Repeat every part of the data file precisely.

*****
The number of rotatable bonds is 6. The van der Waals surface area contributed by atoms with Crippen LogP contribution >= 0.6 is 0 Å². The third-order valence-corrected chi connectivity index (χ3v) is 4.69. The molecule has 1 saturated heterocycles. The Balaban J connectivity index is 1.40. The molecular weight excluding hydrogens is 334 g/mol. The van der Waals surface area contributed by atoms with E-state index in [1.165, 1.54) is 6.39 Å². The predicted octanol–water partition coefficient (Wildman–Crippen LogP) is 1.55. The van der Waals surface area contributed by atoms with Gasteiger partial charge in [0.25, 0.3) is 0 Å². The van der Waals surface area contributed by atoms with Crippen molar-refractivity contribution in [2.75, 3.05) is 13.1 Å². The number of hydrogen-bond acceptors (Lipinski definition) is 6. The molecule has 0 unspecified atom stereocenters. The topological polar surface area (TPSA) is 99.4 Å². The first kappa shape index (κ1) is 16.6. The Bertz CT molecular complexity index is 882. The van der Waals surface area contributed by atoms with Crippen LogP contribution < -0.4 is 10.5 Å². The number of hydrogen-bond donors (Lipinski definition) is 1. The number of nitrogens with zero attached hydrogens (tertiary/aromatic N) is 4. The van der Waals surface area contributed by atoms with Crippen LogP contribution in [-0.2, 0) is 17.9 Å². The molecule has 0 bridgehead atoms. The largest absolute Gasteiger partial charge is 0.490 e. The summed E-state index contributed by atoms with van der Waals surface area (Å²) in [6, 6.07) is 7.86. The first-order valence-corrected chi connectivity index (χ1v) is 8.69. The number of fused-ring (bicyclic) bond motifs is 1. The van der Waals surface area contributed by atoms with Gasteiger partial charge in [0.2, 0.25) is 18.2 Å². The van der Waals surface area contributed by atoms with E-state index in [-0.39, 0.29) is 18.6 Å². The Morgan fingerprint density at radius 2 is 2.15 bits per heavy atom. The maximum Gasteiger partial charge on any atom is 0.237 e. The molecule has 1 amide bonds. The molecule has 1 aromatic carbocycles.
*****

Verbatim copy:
The number of rotatable bonds is 6. The van der Waals surface area contributed by atoms with Crippen LogP contribution >= 0.6 is 0 Å². The third-order valence-corrected chi connectivity index (χ3v) is 4.69. The molecule has 1 saturated heterocycles. The Balaban J connectivity index is 1.40. The molecular weight excluding hydrogens is 334 g/mol. The van der Waals surface area contributed by atoms with E-state index in [1.165, 1.54) is 6.39 Å². The predicted octanol–water partition coefficient (Wildman–Crippen LogP) is 1.55. The van der Waals surface area contributed by atoms with Gasteiger partial charge in [0.25, 0.3) is 0 Å². The van der Waals surface area contributed by atoms with Crippen molar-refractivity contribution in [2.75, 3.05) is 13.1 Å². The number of hydrogen-bond acceptors (Lipinski definition) is 6. The molecule has 0 unspecified atom stereocenters. The topological polar surface area (TPSA) is 99.4 Å². The first kappa shape index (κ1) is 16.6. The Bertz CT molecular complexity index is 882. The van der Waals surface area contributed by atoms with Crippen LogP contribution < -0.4 is 10.5 Å². The number of hydrogen-bond donors (Lipinski definition) is 1. The number of nitrogens with zero attached hydrogens (tertiary/aromatic N) is 4. The van der Waals surface area contributed by atoms with Crippen LogP contribution in [-0.2, 0) is 17.9 Å². The molecule has 0 bridgehead atoms. The largest absolute Gasteiger partial charge is 0.490 e. The summed E-state index contributed by atoms with van der Waals surface area (Å²) in [6, 6.07) is 7.86. The first-order valence-corrected chi connectivity index (χ1v) is 8.69. The number of fused-ring (bicyclic) bond motifs is 1. The van der Waals surface area contributed by atoms with Gasteiger partial charge in [0.2, 0.25) is 18.2 Å². The van der Waals surface area contributed by atoms with E-state index in [-0.39, 0.29) is 18.6 Å². The Morgan fingerprint density at radius 2 is 2.15 bits per heavy atom. The maximum Gasteiger partial charge on any atom is 0.237 e. The molecule has 1 amide bonds. The molecule has 1 aromatic carbocycles.